Of all the doubts, insecurities and questions that plague Helplessness Blues, it’s Pecknold’s break-up that infiltrates every core, most especially its 8-minute-long heart, “The Shrine/An Argument.” In a slightly hushed voice, Pecknold sings of wishing upon coins in a fountain, casting his own wish, growing bolder and more confident as he muses on the “you” he hangs his wish upon – and with a boom (the splash of a coin in a fountain?) – the song is carried to a desperate lament of the thought of his lover tossing memories of him, like coins, into the ocean. It devolves into atonal brass over delicate strings; a play on the sound of seagulls at the ocean, or a representation of the sometimes chaotic, sometimes delicate tides of relationships.
I know someday the smoke will all burn off
All these voices I’ll someday have turned off
I will see you someday when I’ve woken
I’ll be so happy just to have spoken
I’ll have so much to tell you about it
In that dream I could hardly contain it
All my life I will wait to attain it
On a straight listen, it makes no sense for “Grown Ocean” to appear at the very end of Helplessness Blues. It’s undoubtedly the album’s genuinely happiest, catchiest song, and would’ve made the better first single choice over “Battery Kinzie.” But knowing the back-story, hearing the album unfold, it couldn’t have been another way.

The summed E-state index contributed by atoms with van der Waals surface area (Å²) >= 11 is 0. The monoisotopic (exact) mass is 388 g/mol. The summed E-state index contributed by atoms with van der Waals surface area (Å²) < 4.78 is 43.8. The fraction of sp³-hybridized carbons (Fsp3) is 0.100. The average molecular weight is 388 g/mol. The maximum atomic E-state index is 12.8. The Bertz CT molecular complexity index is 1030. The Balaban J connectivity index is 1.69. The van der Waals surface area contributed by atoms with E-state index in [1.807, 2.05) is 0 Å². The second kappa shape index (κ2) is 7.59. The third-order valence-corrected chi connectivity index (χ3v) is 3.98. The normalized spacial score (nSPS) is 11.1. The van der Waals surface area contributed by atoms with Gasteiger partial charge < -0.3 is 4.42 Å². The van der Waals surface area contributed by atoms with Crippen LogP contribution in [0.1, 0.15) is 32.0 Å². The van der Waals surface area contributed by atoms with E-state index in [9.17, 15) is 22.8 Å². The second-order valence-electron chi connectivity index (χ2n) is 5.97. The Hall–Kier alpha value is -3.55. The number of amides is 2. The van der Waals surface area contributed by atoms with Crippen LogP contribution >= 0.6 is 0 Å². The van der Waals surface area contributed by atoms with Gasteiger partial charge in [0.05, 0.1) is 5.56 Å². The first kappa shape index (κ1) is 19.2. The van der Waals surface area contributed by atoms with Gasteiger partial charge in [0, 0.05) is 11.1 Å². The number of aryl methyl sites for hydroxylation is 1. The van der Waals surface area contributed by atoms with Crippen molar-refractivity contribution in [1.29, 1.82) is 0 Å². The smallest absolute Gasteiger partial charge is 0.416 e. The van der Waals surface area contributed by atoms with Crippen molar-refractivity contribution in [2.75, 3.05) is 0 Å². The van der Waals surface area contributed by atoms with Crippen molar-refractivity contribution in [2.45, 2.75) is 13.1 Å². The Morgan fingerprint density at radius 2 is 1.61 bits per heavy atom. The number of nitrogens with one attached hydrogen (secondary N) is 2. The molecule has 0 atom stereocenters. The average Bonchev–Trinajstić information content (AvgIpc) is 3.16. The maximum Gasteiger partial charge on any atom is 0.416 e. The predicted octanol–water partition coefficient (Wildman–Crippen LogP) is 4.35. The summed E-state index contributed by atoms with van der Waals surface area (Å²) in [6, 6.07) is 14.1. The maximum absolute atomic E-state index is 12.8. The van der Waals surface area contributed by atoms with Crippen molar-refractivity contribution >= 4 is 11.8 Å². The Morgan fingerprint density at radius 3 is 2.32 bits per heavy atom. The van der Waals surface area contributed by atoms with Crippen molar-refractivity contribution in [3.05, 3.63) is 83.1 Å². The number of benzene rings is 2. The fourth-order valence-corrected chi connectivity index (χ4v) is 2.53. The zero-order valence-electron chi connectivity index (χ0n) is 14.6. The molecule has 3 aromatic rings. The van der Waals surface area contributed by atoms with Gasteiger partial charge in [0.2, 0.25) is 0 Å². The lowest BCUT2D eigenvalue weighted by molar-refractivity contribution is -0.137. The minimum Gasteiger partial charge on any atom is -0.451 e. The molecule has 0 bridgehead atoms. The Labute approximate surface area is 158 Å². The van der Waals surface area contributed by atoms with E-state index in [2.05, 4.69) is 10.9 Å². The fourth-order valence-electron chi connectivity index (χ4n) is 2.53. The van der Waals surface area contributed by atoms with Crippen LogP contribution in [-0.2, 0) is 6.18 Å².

Pecknold closes on an unabashed note of optimism. Thumping drums set a chugging pace, not unlike that of a train. And now, instead of nearly breaking, Pecknold’s voice is triumphant, shouting, shouting, shouting “I will wait to attain it!” over the pounding drums and guitars, rising voices, and fluttering flutes.
Wide-eyed leaver, always going… The easy thought is that the song ends here because, as leavers do, they go. But, feeling the song’s optimism, hearing the hope in his voice, it makes more sense for the song to end here because he’s gone after her.
Maybe he’s no longer worried about life being some sort of race, or about his impermanence. Or maybe, having crafted an album that holds his fears, it’s easier for him to see past them, to minimize them, to realize that worries, too, are fleeting and impermanent.